Prepared by: Esther Ooko, Beat Sexism South Africa
Abortion was legalized in South Africa in 1997 subject to a number of circumstances. But today, a woman of any age in South Africa can have an abortion provided that she is less than 13 weeks pregnant. This has made South Africa quite progressive in terms of its legislation regarding reproductive justice.
Recent issues, however, have revealed that legislation sometimes is only paper thin. Though abortion is legal in South Africa, Amnesty International has found that less than 7% of South African public health facilities perform abortions; creating challenges to its safe access for a huge portion of the female population. In fact, it is found that more than half of the estimated 260,000 abortions that take place in South Africa each year are illegal. Why so? This question is one of the many issues to be tackled at the International Conference on Abortion and Reproductive Justice in South Africa. This conference is being held at Rhodes University between the 8th -12th of July. The conference aims to discuss public health policies and practice models relating to abortion and reproductive justice in both developed and developing countries.
I would like to have a look at some of the issues I believe are acting as a barrier to safe
1. The stigma
2. Lack of services
3. The fiscal crisis in the South African healthcare sector
4. Strong patriarchal culture
5. Lack of knowledge on one’s rights with regards to abortion
Abortion may be good to go on the face of the law but as far as society is concerned, there is still some contention. A lot of women in South Africa may opt for backdoor procedures because of the extreme privacy it may entail and the shame holding them back from proceeding to public health facilities. Though designated public health facilities have the responsibility to provide abortion services, often time the personal views of the health personnel overcome them and they end up denying the service to women. In addition to this, it is found that some staff members transfer to different departments other than the ones responsible for abortions in order to avoid a conflict in their morale. However, this leaves the abortion departments short staffed. Thereby failing to provide a constitutionally entrenched service.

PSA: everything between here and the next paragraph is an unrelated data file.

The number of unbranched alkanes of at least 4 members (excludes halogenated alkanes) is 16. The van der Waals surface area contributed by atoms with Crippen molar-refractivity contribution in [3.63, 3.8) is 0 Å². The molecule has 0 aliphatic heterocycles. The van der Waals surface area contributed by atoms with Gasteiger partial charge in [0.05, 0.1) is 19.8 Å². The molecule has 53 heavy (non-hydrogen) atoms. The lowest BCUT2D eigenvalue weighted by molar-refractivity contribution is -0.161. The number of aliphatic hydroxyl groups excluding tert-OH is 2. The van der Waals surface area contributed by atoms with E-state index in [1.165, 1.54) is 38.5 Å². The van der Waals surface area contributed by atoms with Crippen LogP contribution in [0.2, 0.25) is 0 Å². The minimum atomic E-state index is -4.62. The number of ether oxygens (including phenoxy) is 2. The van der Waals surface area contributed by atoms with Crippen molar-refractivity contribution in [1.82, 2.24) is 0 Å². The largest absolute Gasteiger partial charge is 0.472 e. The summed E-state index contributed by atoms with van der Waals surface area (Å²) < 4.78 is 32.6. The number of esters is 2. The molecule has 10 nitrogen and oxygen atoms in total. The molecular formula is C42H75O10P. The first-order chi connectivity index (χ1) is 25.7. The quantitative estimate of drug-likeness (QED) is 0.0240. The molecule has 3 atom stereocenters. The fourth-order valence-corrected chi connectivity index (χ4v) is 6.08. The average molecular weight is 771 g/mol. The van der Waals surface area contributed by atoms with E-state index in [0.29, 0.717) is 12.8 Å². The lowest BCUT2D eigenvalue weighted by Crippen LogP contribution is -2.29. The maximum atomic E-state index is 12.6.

Public health facilities also face massive cuts in their resources. Hence they may be willing to provide the abortion services but are lacking the necessary resources to carry out the procedure. Women in South Africa are also lacking in the necessary knowledge of abortion eligibility requirements. This leads to a lot of women being turned away for they have passed the safe limit upon which abortion services may be conducted. Most of these women did not there was a safe period to heed.
The Constitution of South Africa recognizes the right to human dignity in section 10 of the Bill of Rights. The denial or restriction of abortions constitutes an invasion of that right. The Constitution also recognizes reproductive rights (S27). These rights include the universal access to reproductive healthcare services including family planning and contraception, termination of pregnancy, sexuality education and counseling programs. As a woman in South Africa, you are entitled to a safe termination of your pregnancy if it is your wish. You are protected by the law and subject to no prejudicial questioning. The conference mentioned at the beginning of this article is bringing together a great many intellectuals and influential people from Africa to bring about a solution to some of the issues I have highlighted in this article. Hopefully, by the end of the conference, solid solutions may be implemented to ensure a safer South Africa for every woman.